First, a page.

Serious Adverse Reactions With Unapproved Use Serious adverse reactions, including excessive weakness, dysphagia, and aspiration pneumonia, with some adverse reactions associated with fatal outcomes, have been reported in patients who received BOTOX® injections for unapproved uses. In these cases, the adverse reactions were not necessarily related to distant spread of toxin, but may have resulted from the administration of BOTOX® to the site of injection and/or adjacent structures. In several of the cases, patients had pre-existing dysphagia or other significant disabilities. There is insufficient information to identify factors associated with an increased risk for adverse reactions associated with the unapproved uses of BOTOX®. The safety and effectiveness of BOTOX® for unapproved uses have not been established.
Hypersensitivity Reactions Serious and/or immediate hypersensitivity reactions have been reported. These reactions include anaphylaxis, serum sickness, urticaria, soft-tissue edema, and dyspnea. If such reactions occur, further injection of BOTOX® Cosmetic should be discontinued and appropriate medical therapy immediately instituted. One fatal case of anaphylaxis has been reported in which lidocaine was used as the diluent and, consequently, the causal agent cannot be reliably determined.
Cardiovascular System There have been reports following administration of BOTOX® of adverse events involving the cardiovascular system, including arrhythmia and myocardial infarction, some with fatal outcomes. Some of these patients had risk factors including pre-existing cardiovascular disease. Use caution when administering to patients with pre-existing cardiovascular disease.
Pre-existing Neuromuscular Disorders Individuals with peripheral motor neuropathic diseases, amyotrophic lateral sclerosis, or neuromuscular junction disorders (eg, myasthenia gravis or Lambert-Eaton syndrome) should be monitored when given botulinum toxin. Patients with neuromuscular disorders may be at increased risk of clinically significant effects including generalized muscle weakness, diplopia, ptosis, dysphonia, dysarthria, severe dysphagia, and respiratory compromise from onabotulinumtoxinA (see Warnings and Precautions).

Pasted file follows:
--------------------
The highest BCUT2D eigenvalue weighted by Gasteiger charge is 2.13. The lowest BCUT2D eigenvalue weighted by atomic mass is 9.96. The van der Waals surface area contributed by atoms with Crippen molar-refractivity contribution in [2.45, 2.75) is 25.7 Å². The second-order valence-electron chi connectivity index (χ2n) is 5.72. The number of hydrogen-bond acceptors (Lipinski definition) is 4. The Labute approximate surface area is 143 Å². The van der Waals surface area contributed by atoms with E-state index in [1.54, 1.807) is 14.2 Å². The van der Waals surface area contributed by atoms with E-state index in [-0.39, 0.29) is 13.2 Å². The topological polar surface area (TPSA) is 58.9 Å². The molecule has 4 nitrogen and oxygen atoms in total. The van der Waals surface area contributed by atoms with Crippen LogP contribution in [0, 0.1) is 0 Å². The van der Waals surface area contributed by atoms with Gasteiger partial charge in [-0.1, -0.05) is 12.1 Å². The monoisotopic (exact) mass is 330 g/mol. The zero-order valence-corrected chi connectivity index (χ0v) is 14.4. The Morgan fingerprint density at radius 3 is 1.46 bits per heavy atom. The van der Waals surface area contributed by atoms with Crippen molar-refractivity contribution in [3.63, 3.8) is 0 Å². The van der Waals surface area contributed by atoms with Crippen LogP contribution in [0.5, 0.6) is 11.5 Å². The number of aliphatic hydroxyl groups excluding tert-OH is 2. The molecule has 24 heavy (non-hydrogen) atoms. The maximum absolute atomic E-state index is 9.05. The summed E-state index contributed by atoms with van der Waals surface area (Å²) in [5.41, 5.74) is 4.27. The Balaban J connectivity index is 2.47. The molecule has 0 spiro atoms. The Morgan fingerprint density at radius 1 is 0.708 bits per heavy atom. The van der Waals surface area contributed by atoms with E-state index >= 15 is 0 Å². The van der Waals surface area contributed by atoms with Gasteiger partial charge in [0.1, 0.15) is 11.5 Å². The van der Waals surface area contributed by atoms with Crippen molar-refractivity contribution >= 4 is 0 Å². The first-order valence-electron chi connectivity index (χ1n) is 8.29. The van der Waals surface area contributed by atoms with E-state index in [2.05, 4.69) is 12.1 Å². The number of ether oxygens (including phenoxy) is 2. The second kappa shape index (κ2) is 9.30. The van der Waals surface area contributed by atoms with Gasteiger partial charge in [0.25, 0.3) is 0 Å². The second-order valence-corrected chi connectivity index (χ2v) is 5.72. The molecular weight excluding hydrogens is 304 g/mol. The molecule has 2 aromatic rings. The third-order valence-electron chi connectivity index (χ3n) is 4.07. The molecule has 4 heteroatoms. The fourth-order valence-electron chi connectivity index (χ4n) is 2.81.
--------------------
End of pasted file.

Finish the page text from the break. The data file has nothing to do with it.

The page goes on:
Dysphagia and Breathing Difficulties Treatment with BOTOX® and other botulinum toxin products can result in swallowing or breathing difficulties. Patients with pre-existing swallowing or breathing difficulties may be more susceptible to these complications. In most cases, this is a consequence of weakening of muscles in the area of injection that are involved in breathing or oropharyngeal muscles that control swallowing or breathing (see Boxed Warning).
Pre-existing Conditions at the Injection Site Caution should be used when BOTOX® Cosmetic treatment is used in the presence of inflammation at the proposed injection site(s) or when excessive weakness or atrophy is present in the target muscle(s).
Human Albumin and Transmission of Viral Diseases This product contains albumin, a derivative of human blood. Based on effective donor screening and product manufacturing processes, it carries an extremely remote risk for transmission of viral diseases. A theoretical risk for transmission of Creutzfeldt-Jakob disease (CJD) also is considered extremely remote. No cases of transmission of viral diseases or CJD have ever been identified for albumin.
ADVERSE REACTIONS The most frequently reported adverse event following injection of BOTOX® Cosmetic for glabellar lines was eyelid ptosis (3%).
The most frequently reported adverse event following injection of BOTOX® Cosmetic for lateral canthal lines was eyelid edema (1%).
DRUG INTERACTIONS Co-administration of BOTOX® Cosmetic and aminoglycosides or other agents interfering with neuromuscular transmission (eg, curare-like compounds) should only be performed with caution as the effect of the toxin may be potentiated. Use of anticholinergic drugs after administration of BOTOX® Cosmetic may potentiate systemic anticholinergic effects.
The effect of administering different botulinum neurotoxin products at the same time or within several months of each other is unknown. Excessive neuromuscular weakness may be exacerbated by administration of another botulinum toxin prior to the resolution of the effects of a previously administered botulinum toxin.
Excessive weakness may also be exaggerated by administration of a muscle relaxant before or after administration of BOTOX® Cosmetic.
USE IN SPECIFIC POPULATIONS BOTOX® Cosmetic is not recommended for use in children or pregnant women. It is not known whether BOTOX® Cosmetic is excreted in human milk. Caution should be exercised when BOTOX® Cosmetic is administered to a nursing woman.
[Please see accompanying full Prescribing Information including Boxed Warning and Medication Guide.]